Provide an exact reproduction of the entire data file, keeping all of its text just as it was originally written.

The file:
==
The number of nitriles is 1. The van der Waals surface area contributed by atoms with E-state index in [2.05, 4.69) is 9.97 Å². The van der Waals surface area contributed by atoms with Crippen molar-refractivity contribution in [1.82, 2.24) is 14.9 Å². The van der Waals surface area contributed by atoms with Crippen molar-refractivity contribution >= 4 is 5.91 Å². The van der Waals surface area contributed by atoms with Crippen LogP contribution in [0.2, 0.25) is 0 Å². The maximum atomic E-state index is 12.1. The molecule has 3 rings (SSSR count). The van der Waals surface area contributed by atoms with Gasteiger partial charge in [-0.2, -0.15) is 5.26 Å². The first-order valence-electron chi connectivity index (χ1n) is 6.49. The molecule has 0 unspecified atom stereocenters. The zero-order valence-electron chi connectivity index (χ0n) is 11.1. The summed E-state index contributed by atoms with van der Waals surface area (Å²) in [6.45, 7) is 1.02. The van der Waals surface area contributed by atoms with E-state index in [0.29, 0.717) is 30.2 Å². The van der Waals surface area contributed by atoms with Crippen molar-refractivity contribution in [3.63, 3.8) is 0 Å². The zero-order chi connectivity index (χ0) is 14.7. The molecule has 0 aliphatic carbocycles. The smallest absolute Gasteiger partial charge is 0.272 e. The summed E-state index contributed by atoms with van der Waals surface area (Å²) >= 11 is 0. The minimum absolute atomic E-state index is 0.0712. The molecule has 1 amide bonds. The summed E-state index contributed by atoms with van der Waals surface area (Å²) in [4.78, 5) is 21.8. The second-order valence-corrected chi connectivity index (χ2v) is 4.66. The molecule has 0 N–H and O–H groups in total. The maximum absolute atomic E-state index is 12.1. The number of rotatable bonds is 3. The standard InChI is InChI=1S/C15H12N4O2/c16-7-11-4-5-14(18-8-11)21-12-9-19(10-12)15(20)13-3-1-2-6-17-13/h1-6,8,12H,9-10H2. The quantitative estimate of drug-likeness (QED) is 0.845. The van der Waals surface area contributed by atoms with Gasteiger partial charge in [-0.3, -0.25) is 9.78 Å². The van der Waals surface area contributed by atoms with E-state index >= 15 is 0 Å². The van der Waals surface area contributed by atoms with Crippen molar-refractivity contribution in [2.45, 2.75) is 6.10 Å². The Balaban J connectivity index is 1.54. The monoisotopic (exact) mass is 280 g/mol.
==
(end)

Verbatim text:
The number of nitriles is 1. The van der Waals surface area contributed by atoms with E-state index in [2.05, 4.69) is 9.97 Å². The van der Waals surface area contributed by atoms with Crippen molar-refractivity contribution in [1.82, 2.24) is 14.9 Å². The van der Waals surface area contributed by atoms with Crippen molar-refractivity contribution >= 4 is 5.91 Å². The van der Waals surface area contributed by atoms with Crippen LogP contribution in [0.2, 0.25) is 0 Å². The maximum atomic E-state index is 12.1. The molecule has 3 rings (SSSR count). The van der Waals surface area contributed by atoms with Gasteiger partial charge in [-0.2, -0.15) is 5.26 Å². The first-order valence-electron chi connectivity index (χ1n) is 6.49. The molecule has 0 unspecified atom stereocenters. The zero-order valence-electron chi connectivity index (χ0n) is 11.1. The summed E-state index contributed by atoms with van der Waals surface area (Å²) in [6.45, 7) is 1.02. The van der Waals surface area contributed by atoms with E-state index in [0.29, 0.717) is 30.2 Å². The van der Waals surface area contributed by atoms with Crippen molar-refractivity contribution in [3.63, 3.8) is 0 Å². The zero-order chi connectivity index (χ0) is 14.7. The molecule has 0 aliphatic carbocycles. The smallest absolute Gasteiger partial charge is 0.272 e. The summed E-state index contributed by atoms with van der Waals surface area (Å²) >= 11 is 0. The minimum absolute atomic E-state index is 0.0712. The molecule has 1 amide bonds. The summed E-state index contributed by atoms with van der Waals surface area (Å²) in [4.78, 5) is 21.8. The second-order valence-corrected chi connectivity index (χ2v) is 4.66. The molecule has 0 N–H and O–H groups in total. The maximum absolute atomic E-state index is 12.1. The number of rotatable bonds is 3. The standard InChI is InChI=1S/C15H12N4O2/c16-7-11-4-5-14(18-8-11)21-12-9-19(10-12)15(20)13-3-1-2-6-17-13/h1-6,8,12H,9-10H2. The quantitative estimate of drug-likeness (QED) is 0.845. The van der Waals surface area contributed by atoms with Gasteiger partial charge in [-0.3, -0.25) is 9.78 Å². The van der Waals surface area contributed by atoms with E-state index >= 15 is 0 Å². The van der Waals surface area contributed by atoms with Crippen molar-refractivity contribution in [2.45, 2.75) is 6.10 Å². The Balaban J connectivity index is 1.54. The monoisotopic (exact) mass is 280 g/mol.